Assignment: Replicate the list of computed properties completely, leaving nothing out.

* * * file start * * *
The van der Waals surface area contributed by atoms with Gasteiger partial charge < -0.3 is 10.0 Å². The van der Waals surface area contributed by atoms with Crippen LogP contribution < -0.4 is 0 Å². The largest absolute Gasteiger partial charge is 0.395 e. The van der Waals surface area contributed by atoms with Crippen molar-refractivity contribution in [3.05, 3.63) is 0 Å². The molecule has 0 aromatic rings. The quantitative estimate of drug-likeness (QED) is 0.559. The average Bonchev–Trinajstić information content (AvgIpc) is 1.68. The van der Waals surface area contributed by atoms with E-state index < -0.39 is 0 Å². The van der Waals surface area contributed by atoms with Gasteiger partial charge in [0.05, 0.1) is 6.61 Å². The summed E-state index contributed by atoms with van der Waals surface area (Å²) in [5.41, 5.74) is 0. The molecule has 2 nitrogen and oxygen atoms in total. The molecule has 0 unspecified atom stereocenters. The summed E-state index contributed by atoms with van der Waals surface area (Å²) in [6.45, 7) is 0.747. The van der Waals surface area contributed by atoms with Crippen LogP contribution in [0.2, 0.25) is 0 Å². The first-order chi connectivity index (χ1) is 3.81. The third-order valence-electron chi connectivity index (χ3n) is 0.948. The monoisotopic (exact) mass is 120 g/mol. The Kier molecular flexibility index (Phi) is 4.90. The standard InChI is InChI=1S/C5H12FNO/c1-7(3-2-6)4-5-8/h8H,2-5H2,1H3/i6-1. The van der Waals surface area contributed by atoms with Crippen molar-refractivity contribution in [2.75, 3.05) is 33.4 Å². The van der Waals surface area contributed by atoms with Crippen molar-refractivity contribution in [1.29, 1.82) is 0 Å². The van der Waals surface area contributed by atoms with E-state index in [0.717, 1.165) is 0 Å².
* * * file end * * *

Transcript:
The van der Waals surface area contributed by atoms with Gasteiger partial charge < -0.3 is 10.0 Å². The van der Waals surface area contributed by atoms with Crippen LogP contribution < -0.4 is 0 Å². The largest absolute Gasteiger partial charge is 0.395 e. The van der Waals surface area contributed by atoms with Crippen molar-refractivity contribution in [3.05, 3.63) is 0 Å². The molecule has 0 aromatic rings. The quantitative estimate of drug-likeness (QED) is 0.559. The average Bonchev–Trinajstić information content (AvgIpc) is 1.68. The van der Waals surface area contributed by atoms with E-state index < -0.39 is 0 Å². The van der Waals surface area contributed by atoms with Gasteiger partial charge in [0.05, 0.1) is 6.61 Å². The summed E-state index contributed by atoms with van der Waals surface area (Å²) in [5.41, 5.74) is 0. The molecule has 2 nitrogen and oxygen atoms in total. The molecule has 0 unspecified atom stereocenters. The summed E-state index contributed by atoms with van der Waals surface area (Å²) in [6.45, 7) is 0.747. The van der Waals surface area contributed by atoms with Crippen LogP contribution in [0.2, 0.25) is 0 Å². The first-order chi connectivity index (χ1) is 3.81. The third-order valence-electron chi connectivity index (χ3n) is 0.948. The monoisotopic (exact) mass is 120 g/mol. The Kier molecular flexibility index (Phi) is 4.90. The standard InChI is InChI=1S/C5H12FNO/c1-7(3-2-6)4-5-8/h8H,2-5H2,1H3/i6-1. The van der Waals surface area contributed by atoms with Crippen molar-refractivity contribution in [2.75, 3.05) is 33.4 Å². The van der Waals surface area contributed by atoms with Crippen molar-refractivity contribution in [1.29, 1.82) is 0 Å². The van der Waals surface area contributed by atoms with E-state index in [0.717, 1.165) is 0 Å².